"My son is 8 and is the biggest and strongest on his team. There are 11 kids on the team. My son has batted 4th the entire season, hit a few balls out of the park(the only kid to do so), and I'd bet my life has the most RBIs by a long shot. Here is my issue-he is 1 of 2 kids that switch out every inning defense as the catcher. My question is how/if I should say something to the coach about it. We are in our last tournament. We paid just as much as any other family, and my son literally has played HALF of the time. I just wish a little more of a rotation was happening between 4 or 5 players. I'd love to hear from someone about this."
PCA response by Wayne Parro, Senior Coaching Consultant, Coaching Association of Canada
I will begin by suggesting the most important detail in your note is that your son, and his team, are eight years old! The All Star team is ahead of its time, and all of these players will see their peers evolve as people and athletes, over the next 10-12 years. They are only beginning their sport-for-development experience!
At eight years old, children should be given the opportunity to play different positions in any sport, in order to learn and experience the game, and develop a love of sport. It is far too early to determine that a player is a “natural” at any position. And, winning most definitely should not be the priority of the coaching staff. All players on your son’s team should be given the opportunity to play all positions.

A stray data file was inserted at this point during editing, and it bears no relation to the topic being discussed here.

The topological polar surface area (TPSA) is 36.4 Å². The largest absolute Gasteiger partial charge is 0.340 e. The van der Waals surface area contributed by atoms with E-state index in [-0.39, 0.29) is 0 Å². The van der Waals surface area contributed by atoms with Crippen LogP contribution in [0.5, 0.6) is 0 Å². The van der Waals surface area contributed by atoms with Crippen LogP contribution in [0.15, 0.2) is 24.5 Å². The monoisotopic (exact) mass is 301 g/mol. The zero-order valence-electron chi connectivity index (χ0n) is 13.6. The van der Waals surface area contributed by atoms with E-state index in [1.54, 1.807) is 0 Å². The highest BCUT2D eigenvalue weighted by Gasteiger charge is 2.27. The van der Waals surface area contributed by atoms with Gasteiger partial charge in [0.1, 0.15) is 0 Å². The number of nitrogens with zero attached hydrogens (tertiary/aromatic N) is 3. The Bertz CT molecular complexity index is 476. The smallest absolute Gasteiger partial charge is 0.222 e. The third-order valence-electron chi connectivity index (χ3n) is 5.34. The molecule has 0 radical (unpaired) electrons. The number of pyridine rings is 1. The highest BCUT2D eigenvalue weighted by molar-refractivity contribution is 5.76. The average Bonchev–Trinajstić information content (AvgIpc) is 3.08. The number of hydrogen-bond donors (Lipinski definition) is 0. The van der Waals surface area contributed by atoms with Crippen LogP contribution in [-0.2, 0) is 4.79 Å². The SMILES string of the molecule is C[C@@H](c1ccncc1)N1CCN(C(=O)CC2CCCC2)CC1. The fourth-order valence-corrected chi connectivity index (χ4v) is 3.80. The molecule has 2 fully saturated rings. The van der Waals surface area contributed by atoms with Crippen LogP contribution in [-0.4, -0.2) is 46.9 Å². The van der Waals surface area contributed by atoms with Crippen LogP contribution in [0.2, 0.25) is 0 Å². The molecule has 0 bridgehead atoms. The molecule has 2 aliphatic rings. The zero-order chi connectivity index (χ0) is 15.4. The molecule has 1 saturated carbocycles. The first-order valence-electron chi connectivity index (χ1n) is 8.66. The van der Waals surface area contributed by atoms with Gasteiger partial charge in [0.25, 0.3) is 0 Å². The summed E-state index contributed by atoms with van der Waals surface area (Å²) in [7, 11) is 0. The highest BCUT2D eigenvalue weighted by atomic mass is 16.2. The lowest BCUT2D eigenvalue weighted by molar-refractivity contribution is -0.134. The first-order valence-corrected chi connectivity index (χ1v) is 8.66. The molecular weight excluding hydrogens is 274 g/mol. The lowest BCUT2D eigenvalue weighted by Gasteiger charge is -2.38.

Should you speak to the coach. Absolutely. However, you should do your research in advance and then request a meeting with the coach.
How did the coach explain the program to the parents at the beginning of the season? Is this consistent with what you are currently experiencing? What is the philosophy of the organization in terms of playing time and player development? Who is the head coach or technical director of the organization and what is their opinion on your son’s situation? Would this person be willing to participate in a meeting with the coach? You should also identify what outcomes you would like from a meeting with the coach, including how corrections are being made during training and competitions; yelling at eight-year-olds is not acceptable behavior in sport when it comes to coaching them.
Approaching the situation with rational, fact-driven thoughts, should eliminate adversarial push-back by the coach. Having the organization involved in the meeting sends a powerful message about their expectations, and we always recommend this approach to ensure that both parties are heard, and the conversation stays on point. We recommend that parents and coaches NEVER have this type of meeting in a one-to-one, closed door, environment. There should always been at least a third party participant, and preferably someone from your sport organization.
Finally, the questions noted above should be asked at a pre-season meeting with the coaching staff on future teams, so the parents’ expectations are conveyed at that time. This should set the bar for all participants and will most important, create a positive and fun sport experience for athletes, coaches and parents.